The second birth is real. Do you believe? You cannot know. It is too much to know. Knowledge requires it. Knowledge cannot get behind itself to know itself. But it can be asserted. Dare you? Dare I?
At any moment what may happen in the individual is the realization of his status as rational and free. At that moment it may be merely a whiff of a dream. But it is a beginning of a beginning.
What if it is grasped? By who? By what? There it is again. The grasper. What if feeling asserts and the grasper resists? Resists feeling? How dare he! What is this that persists in resistance to feeling? It cannot be known. But it can be asserted. Assert!
What to do? The Stoics I find are excellent in their inspirational promotion of this seed which may grow into the largest tree in the garden. They are also excellent on the in-between. The in-between is the time of the dark night, the time of terror, the time in which being found feels like being lost. I will let it go for now. But it needs attention. Some have analogously called it the seed falling in soil but being choked by weeds. Kierkegaard I think is best for articulating the dark night of the soul. Read Fear and Trembling (by read I hardly mean let one’s sensory receptors to color pass passively over black shapes on white background. I mean ingest, throw up, ingest again, hold down, digest).
Kant is excellent theoretically on the inability to know noumena (that which does not make appearance but is required for appearance). Kant is also excellent on the characterization of the only possible guidance other than earthly feeling and impulsive or inclined responsiveness. The possibility is that there is another realm that contains laws that can provide guidance. Kant paints a picture of a kingdom of kings. Each governed by the laws of that realm voluntarily and in self-direction rules his realm by the deep laws of moral or spiritual reality. And the king is actualized to the degree that he rules by that constitution and not by the earthly constitution. And Kant is excellent on envisioning the church as those who have membership in that realm, who are kings, and equals.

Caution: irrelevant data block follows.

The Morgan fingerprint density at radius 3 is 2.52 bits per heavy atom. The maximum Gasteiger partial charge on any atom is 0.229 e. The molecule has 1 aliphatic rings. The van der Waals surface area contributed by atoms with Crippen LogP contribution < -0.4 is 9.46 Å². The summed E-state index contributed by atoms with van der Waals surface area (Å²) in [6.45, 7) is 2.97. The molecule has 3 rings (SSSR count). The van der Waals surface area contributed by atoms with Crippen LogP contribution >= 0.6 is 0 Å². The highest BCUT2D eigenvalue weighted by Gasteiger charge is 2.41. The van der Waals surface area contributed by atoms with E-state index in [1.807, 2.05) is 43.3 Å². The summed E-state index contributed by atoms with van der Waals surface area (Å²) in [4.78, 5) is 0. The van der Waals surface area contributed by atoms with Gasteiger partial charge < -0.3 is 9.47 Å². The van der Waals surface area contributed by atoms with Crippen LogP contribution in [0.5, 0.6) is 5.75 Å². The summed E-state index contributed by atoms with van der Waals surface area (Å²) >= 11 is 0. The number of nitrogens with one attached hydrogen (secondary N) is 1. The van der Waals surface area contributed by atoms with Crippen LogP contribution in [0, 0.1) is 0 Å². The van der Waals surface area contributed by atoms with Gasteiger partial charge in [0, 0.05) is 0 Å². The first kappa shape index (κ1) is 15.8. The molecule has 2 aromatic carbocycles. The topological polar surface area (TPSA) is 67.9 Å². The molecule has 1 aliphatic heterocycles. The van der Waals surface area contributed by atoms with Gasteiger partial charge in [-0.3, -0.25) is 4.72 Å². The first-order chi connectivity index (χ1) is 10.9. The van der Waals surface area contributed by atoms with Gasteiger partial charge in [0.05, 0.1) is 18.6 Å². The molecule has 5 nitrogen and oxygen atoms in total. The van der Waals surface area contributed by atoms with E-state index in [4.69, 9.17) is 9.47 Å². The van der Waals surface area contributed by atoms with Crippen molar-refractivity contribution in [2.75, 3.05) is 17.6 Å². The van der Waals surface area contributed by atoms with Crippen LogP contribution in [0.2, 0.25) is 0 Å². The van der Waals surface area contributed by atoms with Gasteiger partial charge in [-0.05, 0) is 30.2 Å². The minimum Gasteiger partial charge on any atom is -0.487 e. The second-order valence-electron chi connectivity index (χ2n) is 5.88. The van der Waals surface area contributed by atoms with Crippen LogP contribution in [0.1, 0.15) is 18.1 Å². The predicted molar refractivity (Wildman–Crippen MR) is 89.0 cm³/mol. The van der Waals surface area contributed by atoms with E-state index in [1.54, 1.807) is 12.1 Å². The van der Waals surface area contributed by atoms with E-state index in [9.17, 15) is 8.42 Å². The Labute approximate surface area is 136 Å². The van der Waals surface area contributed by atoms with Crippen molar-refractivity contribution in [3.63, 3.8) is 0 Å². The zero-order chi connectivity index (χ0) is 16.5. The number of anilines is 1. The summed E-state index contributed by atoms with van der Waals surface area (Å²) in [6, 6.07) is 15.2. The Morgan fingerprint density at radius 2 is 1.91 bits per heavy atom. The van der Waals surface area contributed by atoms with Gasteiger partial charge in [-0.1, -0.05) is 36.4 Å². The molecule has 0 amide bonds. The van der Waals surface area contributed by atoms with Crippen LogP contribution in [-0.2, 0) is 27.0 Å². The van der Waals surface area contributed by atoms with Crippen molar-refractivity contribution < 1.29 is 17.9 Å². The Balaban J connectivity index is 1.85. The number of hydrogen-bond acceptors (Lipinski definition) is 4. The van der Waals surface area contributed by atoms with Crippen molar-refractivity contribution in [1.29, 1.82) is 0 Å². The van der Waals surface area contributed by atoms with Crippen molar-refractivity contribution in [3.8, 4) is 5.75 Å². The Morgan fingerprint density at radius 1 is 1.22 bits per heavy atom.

I, in my better moments, strive for such membership. My triumph is self-control, control over the single part of reality that I have been bestowed. That is called the soul. And it cannot be verified to exist except by the necessity with which I must presuppose its existence in order to do anything else. The alternative is to join the vapid materialist (and he should be distinguished from the spiritualist who speaks honestly of what can be verified…only the material. Hume I believe is one of these.)